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I ran Pis at home for a bunch of services and I agree it did a great job. But when you put actual loads on it the device craters because they are so under powered. This is where THE issue is going to be. To get speeds you expect out of server hardware its not just about making a 64 core ARM. Single Core ARM vs Single Core x86 has an obvious winner. So you need to make node and .net core and python and everyone else really push their limits on using multiple cores without developers knowing about it.

But that is just the first step. You then need developers who write applications on top of those languages be multi-core aware and design their applications to fully use the huge number of cores. At that point you'll loose a lot of your power efficiency because you'll need a lot more hardware running to do the same tasks. You'll also need developers who know how to think in an extremely multi-core way to get the extra performance boost.




Why are you declaring winners when you're comparing RPis to full powered x86 CPUs?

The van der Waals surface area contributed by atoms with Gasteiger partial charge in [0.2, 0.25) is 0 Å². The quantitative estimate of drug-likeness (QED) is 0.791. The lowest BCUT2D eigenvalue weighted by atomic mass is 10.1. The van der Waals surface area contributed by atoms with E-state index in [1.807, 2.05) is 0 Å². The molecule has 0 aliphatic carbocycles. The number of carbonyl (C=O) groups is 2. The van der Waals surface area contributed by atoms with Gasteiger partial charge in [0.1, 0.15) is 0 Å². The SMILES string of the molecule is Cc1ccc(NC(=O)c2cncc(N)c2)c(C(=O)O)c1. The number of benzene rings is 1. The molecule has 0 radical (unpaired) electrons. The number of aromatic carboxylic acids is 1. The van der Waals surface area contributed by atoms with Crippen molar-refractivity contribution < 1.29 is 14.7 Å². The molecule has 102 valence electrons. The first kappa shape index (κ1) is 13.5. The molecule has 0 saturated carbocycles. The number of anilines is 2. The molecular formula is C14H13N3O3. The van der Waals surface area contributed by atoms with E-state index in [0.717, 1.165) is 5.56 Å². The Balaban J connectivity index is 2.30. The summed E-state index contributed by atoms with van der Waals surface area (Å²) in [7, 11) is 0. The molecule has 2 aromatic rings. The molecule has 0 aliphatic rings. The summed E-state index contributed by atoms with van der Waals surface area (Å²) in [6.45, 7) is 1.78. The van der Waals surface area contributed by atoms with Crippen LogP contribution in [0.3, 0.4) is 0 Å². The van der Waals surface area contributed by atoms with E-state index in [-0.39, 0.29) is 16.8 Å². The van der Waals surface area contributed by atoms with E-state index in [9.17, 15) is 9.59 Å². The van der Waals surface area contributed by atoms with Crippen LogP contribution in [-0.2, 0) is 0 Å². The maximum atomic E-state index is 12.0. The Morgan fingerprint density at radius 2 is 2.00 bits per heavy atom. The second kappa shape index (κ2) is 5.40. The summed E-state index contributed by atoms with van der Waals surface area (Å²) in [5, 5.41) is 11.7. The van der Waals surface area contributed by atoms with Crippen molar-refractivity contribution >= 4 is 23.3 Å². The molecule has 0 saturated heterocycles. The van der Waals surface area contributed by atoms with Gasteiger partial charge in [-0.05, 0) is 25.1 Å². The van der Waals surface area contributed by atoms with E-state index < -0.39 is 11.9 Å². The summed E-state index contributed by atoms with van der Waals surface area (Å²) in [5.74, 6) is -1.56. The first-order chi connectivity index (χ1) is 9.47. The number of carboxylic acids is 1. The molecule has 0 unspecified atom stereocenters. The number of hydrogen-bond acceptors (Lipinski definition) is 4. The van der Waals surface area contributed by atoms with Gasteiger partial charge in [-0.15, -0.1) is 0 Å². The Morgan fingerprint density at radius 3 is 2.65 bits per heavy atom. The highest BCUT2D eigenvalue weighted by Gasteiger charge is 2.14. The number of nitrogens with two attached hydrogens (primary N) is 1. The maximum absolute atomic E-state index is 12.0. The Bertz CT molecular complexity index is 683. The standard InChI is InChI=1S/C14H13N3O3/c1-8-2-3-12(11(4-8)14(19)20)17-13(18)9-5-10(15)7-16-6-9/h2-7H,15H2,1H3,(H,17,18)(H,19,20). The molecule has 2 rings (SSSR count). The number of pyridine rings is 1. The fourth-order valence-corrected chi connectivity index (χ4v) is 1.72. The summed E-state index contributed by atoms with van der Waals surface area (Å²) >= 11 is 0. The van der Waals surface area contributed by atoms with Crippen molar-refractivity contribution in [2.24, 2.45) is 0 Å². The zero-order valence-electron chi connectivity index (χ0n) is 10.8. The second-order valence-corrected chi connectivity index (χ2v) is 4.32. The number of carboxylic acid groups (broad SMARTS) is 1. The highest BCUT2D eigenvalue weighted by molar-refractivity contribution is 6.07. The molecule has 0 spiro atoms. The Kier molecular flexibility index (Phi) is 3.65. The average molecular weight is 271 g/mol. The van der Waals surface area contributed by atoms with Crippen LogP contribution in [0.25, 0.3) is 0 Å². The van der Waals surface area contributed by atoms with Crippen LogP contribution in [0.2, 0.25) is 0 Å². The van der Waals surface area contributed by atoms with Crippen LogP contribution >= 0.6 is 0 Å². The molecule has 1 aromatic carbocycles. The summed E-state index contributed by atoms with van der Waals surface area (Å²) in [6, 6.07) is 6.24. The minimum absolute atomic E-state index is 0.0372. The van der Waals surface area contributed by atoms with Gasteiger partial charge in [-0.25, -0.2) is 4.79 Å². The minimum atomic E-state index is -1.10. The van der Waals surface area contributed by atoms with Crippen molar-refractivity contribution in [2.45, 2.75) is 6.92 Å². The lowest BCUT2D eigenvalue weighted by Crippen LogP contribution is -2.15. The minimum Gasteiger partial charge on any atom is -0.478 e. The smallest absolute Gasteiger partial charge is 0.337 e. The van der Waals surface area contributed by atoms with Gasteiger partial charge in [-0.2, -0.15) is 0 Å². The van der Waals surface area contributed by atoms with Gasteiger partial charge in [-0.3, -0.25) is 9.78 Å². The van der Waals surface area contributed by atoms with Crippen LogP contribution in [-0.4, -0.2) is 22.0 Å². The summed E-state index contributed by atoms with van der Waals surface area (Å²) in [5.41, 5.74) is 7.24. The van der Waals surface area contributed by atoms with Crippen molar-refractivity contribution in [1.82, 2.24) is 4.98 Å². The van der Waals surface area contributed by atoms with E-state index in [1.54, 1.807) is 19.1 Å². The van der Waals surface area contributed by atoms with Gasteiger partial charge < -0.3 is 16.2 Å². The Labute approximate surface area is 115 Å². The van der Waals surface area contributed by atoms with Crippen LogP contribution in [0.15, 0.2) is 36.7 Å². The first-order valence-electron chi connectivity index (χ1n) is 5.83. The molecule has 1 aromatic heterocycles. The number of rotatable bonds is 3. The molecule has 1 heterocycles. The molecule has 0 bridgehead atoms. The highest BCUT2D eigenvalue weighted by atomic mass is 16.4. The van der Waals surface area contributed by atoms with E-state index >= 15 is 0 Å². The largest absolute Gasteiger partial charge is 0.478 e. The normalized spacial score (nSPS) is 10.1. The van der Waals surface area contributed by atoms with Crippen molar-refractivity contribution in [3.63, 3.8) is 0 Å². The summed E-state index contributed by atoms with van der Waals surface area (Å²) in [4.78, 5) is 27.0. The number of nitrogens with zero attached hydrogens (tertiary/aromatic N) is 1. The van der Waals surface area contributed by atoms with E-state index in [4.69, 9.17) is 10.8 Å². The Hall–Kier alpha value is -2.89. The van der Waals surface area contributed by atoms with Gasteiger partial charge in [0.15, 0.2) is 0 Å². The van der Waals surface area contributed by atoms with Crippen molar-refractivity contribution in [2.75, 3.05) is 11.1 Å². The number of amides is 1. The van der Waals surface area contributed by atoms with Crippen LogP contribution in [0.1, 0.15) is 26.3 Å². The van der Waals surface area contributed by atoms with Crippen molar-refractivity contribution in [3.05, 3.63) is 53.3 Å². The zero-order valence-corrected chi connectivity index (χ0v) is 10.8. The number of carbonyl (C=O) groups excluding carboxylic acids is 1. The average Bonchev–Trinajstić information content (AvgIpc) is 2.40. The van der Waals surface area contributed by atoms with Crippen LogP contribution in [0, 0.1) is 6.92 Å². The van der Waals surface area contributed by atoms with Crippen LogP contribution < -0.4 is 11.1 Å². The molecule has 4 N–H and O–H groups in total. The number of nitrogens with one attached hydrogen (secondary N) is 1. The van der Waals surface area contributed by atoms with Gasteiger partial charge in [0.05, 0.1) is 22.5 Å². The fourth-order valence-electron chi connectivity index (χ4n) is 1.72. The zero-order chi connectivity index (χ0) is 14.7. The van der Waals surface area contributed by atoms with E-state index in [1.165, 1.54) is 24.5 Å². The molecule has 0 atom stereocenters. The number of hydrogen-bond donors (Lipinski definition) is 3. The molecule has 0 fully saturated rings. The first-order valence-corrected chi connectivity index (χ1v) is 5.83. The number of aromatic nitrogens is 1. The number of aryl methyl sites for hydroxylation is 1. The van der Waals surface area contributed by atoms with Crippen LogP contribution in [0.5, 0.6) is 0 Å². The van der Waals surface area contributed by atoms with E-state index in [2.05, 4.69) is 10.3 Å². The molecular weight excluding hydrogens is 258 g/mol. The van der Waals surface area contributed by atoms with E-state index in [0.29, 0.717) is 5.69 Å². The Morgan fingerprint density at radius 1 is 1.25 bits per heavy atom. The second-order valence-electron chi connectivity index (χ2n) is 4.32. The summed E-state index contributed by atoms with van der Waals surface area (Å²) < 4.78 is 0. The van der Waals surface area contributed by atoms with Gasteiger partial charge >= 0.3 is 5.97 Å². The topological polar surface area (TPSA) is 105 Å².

RPis are built to a price and don't have the best CPUs that ARM can offer. A better comparison would be Apple's A chips.


Well, servers typically care about throughput and not latency. So if your ARM server will process 10000 requests per second with each request taking 100 ms and your x64 server will process 8000 requests per second with each request taking 80 ms for the same price, ARM will be preferred. There are exceptions, of course, but generally server workload is an ideal case for multi-threaded applications, because each request is isolated. That's why server CPU's usually have a lot of cores but their frequency is pretty low.


Nah bro I just hand it to my paas and the magical unicorn make it work awesomely quick and faster then competition dollar for dollar eye roll




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